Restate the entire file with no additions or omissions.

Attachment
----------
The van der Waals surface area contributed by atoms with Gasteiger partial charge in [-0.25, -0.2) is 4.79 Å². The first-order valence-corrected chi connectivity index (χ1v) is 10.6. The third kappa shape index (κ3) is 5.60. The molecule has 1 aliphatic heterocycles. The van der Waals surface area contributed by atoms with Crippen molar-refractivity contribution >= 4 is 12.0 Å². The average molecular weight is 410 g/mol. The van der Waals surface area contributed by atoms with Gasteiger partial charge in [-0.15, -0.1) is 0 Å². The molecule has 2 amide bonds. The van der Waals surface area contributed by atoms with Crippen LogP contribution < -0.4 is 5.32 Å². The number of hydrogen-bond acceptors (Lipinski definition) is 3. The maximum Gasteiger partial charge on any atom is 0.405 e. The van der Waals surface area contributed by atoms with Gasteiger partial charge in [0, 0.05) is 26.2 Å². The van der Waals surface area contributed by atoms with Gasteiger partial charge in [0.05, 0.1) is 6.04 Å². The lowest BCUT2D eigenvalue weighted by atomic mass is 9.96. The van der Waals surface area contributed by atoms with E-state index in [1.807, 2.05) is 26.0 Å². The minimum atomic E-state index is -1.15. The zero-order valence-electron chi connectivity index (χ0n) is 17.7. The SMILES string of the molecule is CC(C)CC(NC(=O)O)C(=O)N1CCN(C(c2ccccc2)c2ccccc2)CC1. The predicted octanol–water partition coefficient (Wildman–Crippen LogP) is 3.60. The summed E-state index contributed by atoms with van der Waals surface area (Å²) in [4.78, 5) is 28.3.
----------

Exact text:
The van der Waals surface area contributed by atoms with Gasteiger partial charge in [-0.25, -0.2) is 4.79 Å². The first-order valence-corrected chi connectivity index (χ1v) is 10.6. The third kappa shape index (κ3) is 5.60. The molecule has 1 aliphatic heterocycles. The van der Waals surface area contributed by atoms with Crippen molar-refractivity contribution >= 4 is 12.0 Å². The average molecular weight is 410 g/mol. The van der Waals surface area contributed by atoms with Gasteiger partial charge in [-0.15, -0.1) is 0 Å². The molecule has 2 amide bonds. The van der Waals surface area contributed by atoms with Crippen LogP contribution < -0.4 is 5.32 Å². The number of hydrogen-bond acceptors (Lipinski definition) is 3. The maximum Gasteiger partial charge on any atom is 0.405 e. The van der Waals surface area contributed by atoms with Gasteiger partial charge in [0, 0.05) is 26.2 Å². The van der Waals surface area contributed by atoms with Gasteiger partial charge in [0.05, 0.1) is 6.04 Å². The lowest BCUT2D eigenvalue weighted by atomic mass is 9.96. The van der Waals surface area contributed by atoms with E-state index in [1.807, 2.05) is 26.0 Å². The minimum atomic E-state index is -1.15. The zero-order valence-electron chi connectivity index (χ0n) is 17.7. The SMILES string of the molecule is CC(C)CC(NC(=O)O)C(=O)N1CCN(C(c2ccccc2)c2ccccc2)CC1. The predicted octanol–water partition coefficient (Wildman–Crippen LogP) is 3.60. The summed E-state index contributed by atoms with van der Waals surface area (Å²) in [4.78, 5) is 28.3.